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Re: "A British mother paraded on state TV. Forced to wear the hijab, "

From: lemnitzer
Subject: Re: "A British mother paraded on state TV. Forced to wear the hijab, "
Date: 29 Mar 2007 15:02:43 -0700
User-agent: G2/1.0

Please view my profile at the following link

and read the incisive but brief analysis below:

On Mar 29, 1:52 pm, address@hidden wrote:
> As if its worse than a mountain of naked people in the Abu Ghraib or
> Guantanamo style or with secret prisons according to the WASHINGTON
> CONVENTIONS !!!! and she suddenly transmogrified from a UK marine to a
> mother ... Brits are truly hilarious !!!
> Tensions rise between Iran, UK, as sailors remain captive
> By: Katie Allison Granju, Producer
> LONDON - Britain said Thursday that it would seek United Nations
> condemnation of Iran for taking its 15 Royal Navy crewmembers last
> week, as the dispute over the fate of the crew grew.
> Iran, however, said Britain had mishandled the situation and said it
> would not release Britain's lone female crewmember as it said it would
> because it was increasing international pressure.
> Iran's chief negotiator, Ali Larijani, chastised Britain for having
> "an incorrect attitude" and warned that release of any of the captives
> may not be imminent.
> Iran's Mehr News Agency reported that the promised release of sailor
> Faye Turney would be suspended. And Larijani, head of Iran's supreme
> national security council, hinted on Iranian state radio that the crew
> could be put on trial, saying, "This case may face a legal path."
> Britain insisted that it was not seeking a confrontation over the
> crew, even as the exchange of words and demands between the two
> nations escalated in tit-for-tat fashion.
> FIND MORE STORIES IN: Iraq | Iran | Iran | London | Britain | British
> | Tony Blair | Mottaki | Larijani
> ON DEADLINE: Iran backs off release
> MORE:Iran delays release of female captive
> On Wednesday, Iran's foreign minister, Manouchehr Mottaki, had told
> BBC television that Turney would be "released very soon." Mottaki also
> said that Iran would allow British diplomats to visit the crew,
> although he didn't say when.
> Iran maintains that the British crew was taken into custody after
> trespassing into its territorial waters in a narrow waterway that
> separates Iran from Iraq. Britain, however, says the crew was
> conducting a routine anti-smuggling inspection of a merchant ship 1.7
> miles inside Iraqi waters when the crewmembers were "ambushed" by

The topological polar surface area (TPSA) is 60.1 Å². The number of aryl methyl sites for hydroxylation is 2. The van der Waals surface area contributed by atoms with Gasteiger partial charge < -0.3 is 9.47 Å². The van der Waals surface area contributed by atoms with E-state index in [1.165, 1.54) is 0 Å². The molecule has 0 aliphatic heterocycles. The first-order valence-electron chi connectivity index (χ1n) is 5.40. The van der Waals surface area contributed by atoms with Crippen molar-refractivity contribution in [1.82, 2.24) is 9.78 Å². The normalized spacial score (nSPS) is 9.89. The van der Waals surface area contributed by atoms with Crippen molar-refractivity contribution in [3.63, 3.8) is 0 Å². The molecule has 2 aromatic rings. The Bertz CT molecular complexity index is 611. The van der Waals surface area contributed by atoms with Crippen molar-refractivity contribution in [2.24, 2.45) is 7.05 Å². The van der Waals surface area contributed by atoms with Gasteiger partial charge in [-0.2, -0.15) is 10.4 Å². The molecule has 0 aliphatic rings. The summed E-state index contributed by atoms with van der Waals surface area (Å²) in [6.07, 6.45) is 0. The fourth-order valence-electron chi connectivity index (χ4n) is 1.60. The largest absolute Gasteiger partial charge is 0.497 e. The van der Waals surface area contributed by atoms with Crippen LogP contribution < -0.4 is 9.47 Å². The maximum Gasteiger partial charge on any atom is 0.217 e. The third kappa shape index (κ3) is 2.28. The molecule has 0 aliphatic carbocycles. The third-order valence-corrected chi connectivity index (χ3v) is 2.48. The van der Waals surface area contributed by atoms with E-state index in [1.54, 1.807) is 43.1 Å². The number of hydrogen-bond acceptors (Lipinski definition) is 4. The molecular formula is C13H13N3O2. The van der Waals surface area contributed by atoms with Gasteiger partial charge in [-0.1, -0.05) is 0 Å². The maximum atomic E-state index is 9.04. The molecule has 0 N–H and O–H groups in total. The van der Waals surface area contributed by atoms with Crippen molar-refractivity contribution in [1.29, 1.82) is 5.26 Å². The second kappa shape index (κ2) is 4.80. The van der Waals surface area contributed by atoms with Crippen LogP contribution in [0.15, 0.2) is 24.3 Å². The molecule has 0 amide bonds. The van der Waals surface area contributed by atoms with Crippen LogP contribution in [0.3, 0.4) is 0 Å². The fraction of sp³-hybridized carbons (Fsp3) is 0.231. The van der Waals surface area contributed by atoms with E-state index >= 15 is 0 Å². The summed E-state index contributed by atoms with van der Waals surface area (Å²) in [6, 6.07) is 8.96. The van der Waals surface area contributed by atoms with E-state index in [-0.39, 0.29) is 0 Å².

> Iranian gunboats.
> The mounting crisis has kept oil prices near six-month highs on
> worries that a prolonged confrontation could disrupt Gulf oil
> supplies. It has exacerbated tensions between Iran and the West, which
> already were high over disputes about Iran's uranium enrichment
> program. Iran says its nuclear program is to generate power. The West
> fears that it could be turned into weapon production.
> After failing to gain the crew's release through quiet diplomatic
> channels, the government of British Prime Minister Tony Blair
> ratcheted up the pressure on Iran on Wednesday. It cut off trade and
> travel contact with Iran, made public the satellite coordinates of the
> crew and vowed to bring international pressure on the Iranian
> government.
> Larijani said, "British leaders have miscalculated this issue" and
> were making a "fuss" over the dispute.
> British newspapers expressed outrage at having the crew paraded before
> television cameras and in response to a letter that Turney allegedly
> wrote to her parents, in which she wrote that the crew had
> "apparently" entered Iran's territorial waters.
> "We were out in the boats when we were arrested by Iranian forces as
> we had apparently gone into Iranian waters," the letter, a copy of
> which was sent to The Associated Press, said. "I wish we hadn't
> because then I'd be home with you all right now."
> The Daily Mail of London found the TV footage disgusting. "A British
> mother paraded on state TV. Forced to wear the hijab," it blared on
> Page One.
> And most editorial writers warned that Iran was severely damaging its
> credibility in the world at a time when it couldn't afford it by
> continuing to insist that the crew had trespassed.
> "All it does is isolate Iran further," The Daily Telegraph of London
> wrote. "Enlightened self-interest, as well as simple justice, demands
> the captives' release immediately."
> Although the crisis appeared to be spinning out of control, Middle
> East analyst Rosemary Hollis with London's Chatham House international
> think tank said that it still could be resolved without further
> escalation.
> The key, she said, is for Britain to focus on the actual dispute over
> the location of the incident and to ensure that the crew is not
> punished for any perceived disagreement over their precise location.
> The worst scenario, Hollis said, is to give Iran any cause to turn the
> incident into a wider fight against the United States and the West
> over its nuclear program or allow the crew to be turned into hostages
> that could be swapped.
> U.S. forces in Iraq are holding five Iranian officials who were taken
> into custody in January in northern Iraq in an Iranian liaison office.
> The officials had been suspected of having ties aimed at targeting
> Iraqi and coalition forces.
> So far, Iran has said the current incident is not linked to any other
> issue.
> Contributing: Wire reports

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